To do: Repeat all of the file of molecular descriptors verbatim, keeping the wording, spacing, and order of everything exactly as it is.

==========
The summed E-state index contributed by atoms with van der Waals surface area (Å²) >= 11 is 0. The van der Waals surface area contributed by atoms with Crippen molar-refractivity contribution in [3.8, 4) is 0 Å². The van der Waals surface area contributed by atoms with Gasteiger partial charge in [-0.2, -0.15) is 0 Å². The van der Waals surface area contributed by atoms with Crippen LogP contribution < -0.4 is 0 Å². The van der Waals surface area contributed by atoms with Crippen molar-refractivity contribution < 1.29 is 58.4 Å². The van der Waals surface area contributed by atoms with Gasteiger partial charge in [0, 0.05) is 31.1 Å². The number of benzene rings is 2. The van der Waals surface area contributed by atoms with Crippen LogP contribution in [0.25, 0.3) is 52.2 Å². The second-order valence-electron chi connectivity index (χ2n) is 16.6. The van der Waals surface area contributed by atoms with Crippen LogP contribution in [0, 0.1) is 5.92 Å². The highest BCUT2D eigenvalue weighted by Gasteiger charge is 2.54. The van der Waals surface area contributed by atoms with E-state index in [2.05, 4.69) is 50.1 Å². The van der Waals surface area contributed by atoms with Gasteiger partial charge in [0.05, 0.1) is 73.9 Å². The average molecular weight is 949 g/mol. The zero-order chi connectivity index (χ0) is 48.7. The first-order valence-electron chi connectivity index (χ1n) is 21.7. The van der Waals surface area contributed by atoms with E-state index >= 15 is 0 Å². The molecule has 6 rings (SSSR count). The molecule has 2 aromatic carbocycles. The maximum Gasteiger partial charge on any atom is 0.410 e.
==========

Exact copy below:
The summed E-state index contributed by atoms with van der Waals surface area (Å²) >= 11 is 0. The van der Waals surface area contributed by atoms with Crippen molar-refractivity contribution in [3.8, 4) is 0 Å². The van der Waals surface area contributed by atoms with Gasteiger partial charge in [-0.2, -0.15) is 0 Å². The van der Waals surface area contributed by atoms with Crippen LogP contribution < -0.4 is 0 Å². The van der Waals surface area contributed by atoms with Crippen molar-refractivity contribution < 1.29 is 58.4 Å². The van der Waals surface area contributed by atoms with Gasteiger partial charge in [0, 0.05) is 31.1 Å². The number of benzene rings is 2. The van der Waals surface area contributed by atoms with Crippen LogP contribution in [0.25, 0.3) is 52.2 Å². The second-order valence-electron chi connectivity index (χ2n) is 16.6. The van der Waals surface area contributed by atoms with Crippen LogP contribution in [0, 0.1) is 5.92 Å². The highest BCUT2D eigenvalue weighted by Gasteiger charge is 2.54. The van der Waals surface area contributed by atoms with E-state index in [2.05, 4.69) is 50.1 Å². The van der Waals surface area contributed by atoms with Gasteiger partial charge in [0.05, 0.1) is 73.9 Å². The average molecular weight is 949 g/mol. The zero-order chi connectivity index (χ0) is 48.7. The first-order valence-electron chi connectivity index (χ1n) is 21.7. The van der Waals surface area contributed by atoms with E-state index >= 15 is 0 Å². The molecule has 6 rings (SSSR count). The molecule has 2 aromatic carbocycles. The maximum Gasteiger partial charge on any atom is 0.410 e.